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Afghan Press Freedom Threatened


A court in Mazar-e-Sharif, capital of Afghanistan’s Balkh province, has sentenced twenty-three-year-old Sayed Parvez Kambakhsh to death for what it called “blasphemy.” Mr. Kambakhsh, a student at Balkh University and a journalist with the Jahan-e Naw newspaper, was arrested in October after downloading an article on the internet concerning women in Muslim societies.

Rahimullah Samandar is president the Afghanistan’s Independent Journalist Association. He says Mr. Kambakhsh did not write the article in question:

“In fact, Mr. Parvez Kambakhsh just copied the article entitled ‘Anti-women verses in the Koran,’ read it, and gave copies to his classmates. When he was arrested, the prosecutor thought he was the author, but later it was proved that he only distributed it.”

Speaking for the Afghanistan’s Independent Journalist Association, Mr. Samandar said, “We will appeal to other courts. We will appeal to the international community, to international media organizations, and also to the Afghan president and the Afghan parliament to help us.”

The Institute for War and Peace Reporting is a non-governmental organization that trains journalists in conflict-torn areas. The institute’s Jean MacKenzi says, “We feel very strongly that this is a complete fabrication on the part of the authorities up in Mazar, designed to put pressure on Parvez’s brother Yaqub, who has done some of the hardest hitting pieces outlining the abuses by some very powerful commanders in Balkh and the other northern provinces.”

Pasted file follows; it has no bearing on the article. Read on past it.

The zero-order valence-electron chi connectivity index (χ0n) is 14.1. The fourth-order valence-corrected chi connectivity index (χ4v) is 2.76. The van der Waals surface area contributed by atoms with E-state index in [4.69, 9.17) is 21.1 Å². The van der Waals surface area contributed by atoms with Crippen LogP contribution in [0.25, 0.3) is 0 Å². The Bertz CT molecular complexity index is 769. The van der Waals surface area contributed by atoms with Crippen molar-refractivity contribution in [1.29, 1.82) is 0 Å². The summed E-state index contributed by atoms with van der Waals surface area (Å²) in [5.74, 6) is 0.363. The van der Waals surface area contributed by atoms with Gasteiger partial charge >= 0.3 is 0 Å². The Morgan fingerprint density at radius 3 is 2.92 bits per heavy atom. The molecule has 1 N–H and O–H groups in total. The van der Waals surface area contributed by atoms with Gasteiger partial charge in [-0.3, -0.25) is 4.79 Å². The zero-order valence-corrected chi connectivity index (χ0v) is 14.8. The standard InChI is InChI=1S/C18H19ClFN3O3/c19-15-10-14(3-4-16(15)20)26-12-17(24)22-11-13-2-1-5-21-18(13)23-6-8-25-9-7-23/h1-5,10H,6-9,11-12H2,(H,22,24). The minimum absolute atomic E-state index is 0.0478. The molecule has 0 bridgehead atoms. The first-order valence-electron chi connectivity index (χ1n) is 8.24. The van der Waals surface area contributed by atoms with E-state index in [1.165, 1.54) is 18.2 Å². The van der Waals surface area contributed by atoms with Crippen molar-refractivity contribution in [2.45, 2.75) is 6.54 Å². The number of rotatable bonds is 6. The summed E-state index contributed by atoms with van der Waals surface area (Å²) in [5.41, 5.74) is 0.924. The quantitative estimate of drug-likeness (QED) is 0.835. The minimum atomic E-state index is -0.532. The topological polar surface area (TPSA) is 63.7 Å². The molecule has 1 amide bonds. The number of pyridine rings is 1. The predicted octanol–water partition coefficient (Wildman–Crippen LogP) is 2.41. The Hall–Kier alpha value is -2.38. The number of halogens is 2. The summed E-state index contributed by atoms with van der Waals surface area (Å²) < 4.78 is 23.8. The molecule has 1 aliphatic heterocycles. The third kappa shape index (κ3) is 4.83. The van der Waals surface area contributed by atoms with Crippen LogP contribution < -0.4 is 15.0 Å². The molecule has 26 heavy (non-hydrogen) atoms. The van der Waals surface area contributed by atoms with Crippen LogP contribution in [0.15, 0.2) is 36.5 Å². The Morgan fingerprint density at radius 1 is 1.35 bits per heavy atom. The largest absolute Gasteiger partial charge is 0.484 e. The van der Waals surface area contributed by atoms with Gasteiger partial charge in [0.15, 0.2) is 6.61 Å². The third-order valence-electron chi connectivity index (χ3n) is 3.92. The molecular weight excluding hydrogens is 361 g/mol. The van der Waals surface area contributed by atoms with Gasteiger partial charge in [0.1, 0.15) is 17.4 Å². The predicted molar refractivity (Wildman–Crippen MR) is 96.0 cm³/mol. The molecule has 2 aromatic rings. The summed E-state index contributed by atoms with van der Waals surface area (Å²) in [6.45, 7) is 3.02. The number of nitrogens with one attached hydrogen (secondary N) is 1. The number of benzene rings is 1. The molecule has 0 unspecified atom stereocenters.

Reporters Without Borders issued a statement saying the proceedings against Parvez Kambakhsh were “carried out in haste and without any concern for the law or free expression, which is protected by the [Afghan] constitution.” In an open letter to Afghan president Hamid Karzai, the Committee to Protect Journalists warned, “as Afghanistan gears up for presidential and parliamentary elections in 2009, it is more important than ever to promote a professional media industry, free from threat of reprisal and content restriction on religious or any other grounds.”

As U.S. Secretary of State Condoleezza Rice said, “liberty and human rights require state institutions that function transparently and accountably, a vibrant civil society, an independent judiciary and legislature, a free media, and security forces that can uphold the rule of law and protect the population from violence and extremism.”

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